The Ten Commandments Part 4
Give Me a Break!
by Greg Hanson
Sunrise Wesleyan Church
January 23, 2005

 

Main Passage: Exodus 20:1-17 (NLT)

 

[Top section used at the beginning of the service as a welcome/teaser]

Two blizzards this week. I hope you survived them. I suppose if you didn’t survive them you wouldn’t be here this morning. Of course, in many ways we pride ourselves on being able to handle a snowstorm now and then. We laugh at places in the south (like Georgia or Florida) where everything shuts down for a week after a light dusting. Even when we complain about the snow we get here, you can always detect a bit of bragging hidden in the complaint. Somebody posed the question to me earlier this week, “What made our ancestors settle here, anyway? You’d think that after the first winter they’d pack up and head south!” But they didn’t, so here we are living in PEI. And so this morning I thought I’d give you the Top Ten Signs that you live in PEI:

 

Top Ten Signs You Live in PEI:

10. Your idea of a traffic jam is ten cars waiting to pass a tractor on the highway.
9. Taking a vacation means going to Moncton for the weekend.
8. You drive at 100 km/h through 6 feet of snow during a raging blizzard… without flinching.
7. You install security lights on your house and garage and leave both unlocked.
6. You design your kid's Halloween costume to fit over a snowsuit.
5. You carry jumper cables in your car and your wife knows how to use them.
4. There are 7 empty cars running in the parking lot of Canadian Tire at any given time.
3. Driving is better in the winter because the potholes are filled with snow.
2. Every trip back from the mainland involves filling your trunk with cans of pop.
1. You know all 4 seasons: almost winter, winter, still winter, and construction.

 

That’s my Top Ten list for the morning. Later on we’ll be taking a look at God’s Top Ten, the Ten Commandments. We’ve already examined the first three and if you missed those messages they’re available on our website. This morning we’ll be exploring the fourth commandment which simply states, “Remember to observe the Sabbath day by keeping it holy.” What did that mean for the Israelites, and what does it mean for you and me today? Well, stay tuned and we’ll try to answer that a bit later.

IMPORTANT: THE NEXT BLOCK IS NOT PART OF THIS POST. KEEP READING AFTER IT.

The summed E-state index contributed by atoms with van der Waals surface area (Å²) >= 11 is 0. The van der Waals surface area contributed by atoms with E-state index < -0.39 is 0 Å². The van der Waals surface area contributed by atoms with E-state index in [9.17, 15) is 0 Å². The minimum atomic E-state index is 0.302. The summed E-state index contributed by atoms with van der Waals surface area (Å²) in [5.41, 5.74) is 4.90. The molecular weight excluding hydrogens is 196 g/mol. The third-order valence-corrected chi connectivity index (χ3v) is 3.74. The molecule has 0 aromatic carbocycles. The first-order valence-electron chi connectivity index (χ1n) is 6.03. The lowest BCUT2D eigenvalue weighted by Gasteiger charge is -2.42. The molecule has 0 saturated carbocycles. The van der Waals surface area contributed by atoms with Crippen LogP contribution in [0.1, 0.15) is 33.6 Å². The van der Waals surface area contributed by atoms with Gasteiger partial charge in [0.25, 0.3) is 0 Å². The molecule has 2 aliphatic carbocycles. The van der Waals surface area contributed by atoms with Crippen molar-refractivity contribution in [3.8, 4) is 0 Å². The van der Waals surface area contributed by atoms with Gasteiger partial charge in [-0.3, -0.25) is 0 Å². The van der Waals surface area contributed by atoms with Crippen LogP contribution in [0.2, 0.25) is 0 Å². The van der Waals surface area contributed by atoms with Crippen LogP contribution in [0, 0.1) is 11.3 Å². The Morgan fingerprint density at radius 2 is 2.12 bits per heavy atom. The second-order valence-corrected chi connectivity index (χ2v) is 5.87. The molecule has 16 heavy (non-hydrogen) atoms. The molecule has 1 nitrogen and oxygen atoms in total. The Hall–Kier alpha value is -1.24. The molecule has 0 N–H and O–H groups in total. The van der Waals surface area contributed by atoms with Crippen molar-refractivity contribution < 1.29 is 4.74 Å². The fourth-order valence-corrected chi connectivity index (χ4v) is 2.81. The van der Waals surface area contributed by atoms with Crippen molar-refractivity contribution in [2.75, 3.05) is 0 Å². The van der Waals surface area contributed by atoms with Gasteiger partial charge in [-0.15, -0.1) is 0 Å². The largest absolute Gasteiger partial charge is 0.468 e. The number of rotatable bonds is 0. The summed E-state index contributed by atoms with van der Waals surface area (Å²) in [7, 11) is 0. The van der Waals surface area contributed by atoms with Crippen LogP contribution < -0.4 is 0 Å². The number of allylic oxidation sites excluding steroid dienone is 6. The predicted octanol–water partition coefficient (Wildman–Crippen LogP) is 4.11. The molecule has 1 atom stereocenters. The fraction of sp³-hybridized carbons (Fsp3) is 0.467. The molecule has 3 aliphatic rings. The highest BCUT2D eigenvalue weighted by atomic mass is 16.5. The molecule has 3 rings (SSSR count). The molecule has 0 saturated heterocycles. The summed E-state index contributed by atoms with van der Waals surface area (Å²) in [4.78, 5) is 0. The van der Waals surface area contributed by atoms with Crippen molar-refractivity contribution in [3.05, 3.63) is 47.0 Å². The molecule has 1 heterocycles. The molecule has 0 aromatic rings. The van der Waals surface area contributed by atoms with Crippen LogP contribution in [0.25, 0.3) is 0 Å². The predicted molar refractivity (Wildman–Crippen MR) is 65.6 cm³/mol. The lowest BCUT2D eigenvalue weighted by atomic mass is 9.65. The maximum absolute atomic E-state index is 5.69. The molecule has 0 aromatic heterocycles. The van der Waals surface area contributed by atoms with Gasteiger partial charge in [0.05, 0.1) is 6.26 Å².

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[Play the Veggietales song, Busy, Busy
"I'm busy, busy, dreadfully busy. You've no idea what I have to do.
Busy, busy, shockingly busy. Much, much too busy for you."]

Do you ever feel like you’re "busy, busy, dreadfully busy?" I know I do. Or maybe you’ve felt like the Rabbit in “Alice in Wonderland”. You know the one… listen to this…

[Play audio from Alice in Wonderland… White Rabbit: "No, no, no, no, no, no, no! I'm overdue! I'm really in a stew! No time to say goodbye...hello! I'm late! I'm late! I'm late!!"]

He’s always rushing this way and that looking at his watch and muttering, “I’m late, I’m late, I’m late!”

What a crazy world that we live in. It seems that every hour of every day is filled to the limit with things that need doing and we never seem to have enough time to do it all. How often have you caught yourself wishing for more hours in the day or more days in the week so that you could finally catch up and finish everything that you are supposed to do?

That wouldn’t do any good though. We all know Murphy ’s Law… “if anything can go wrong it will.” Some of us know about Newton’s First Law of Motion… “an object moving in a straight line will continue to move in a straight line unless acted upon by an outside force.” But does anyone here recognize Parkinson’s Law? This Law was first articulated in 1955 by C. Northcote Parkinson, and it states…

“Work expands so as to fill the time available for its completion.”
~ Parkinson’s Law

So regardless of how much time you have available to you it will never be enough. And if you were granted your wish of having an extra day in each week your stress level would simply be added to, because you would have one more day to try to jam too much into. Maybe instead we should wish for shorter days with fewer days in the week to limit our crazy schedules.

It’s really ironic, though, in our technological world that we find ourselves getting busier and busier and busier. Modern technology promised us that all of the new conveniences would save us time and make our lives easier. But computers, fax machines, the Internet, and cellular phones have increased the pace of our work rather then reducing it. At home dishwashers, washing machines, vacuums and microwaves have made life easier but in accordance with Parkinson’s Law all that freed-up time has been filled up with other chores, serving on community committees, both partners working outside the home, schlepping the kids around to hockey, music and school activities, and a host of other time-consuming activities. Even kids are stressed out these days because so much of their time is scheduled with something different every night and no time left for just being a kid… playing with their friends and allowing their imaginations to run wild.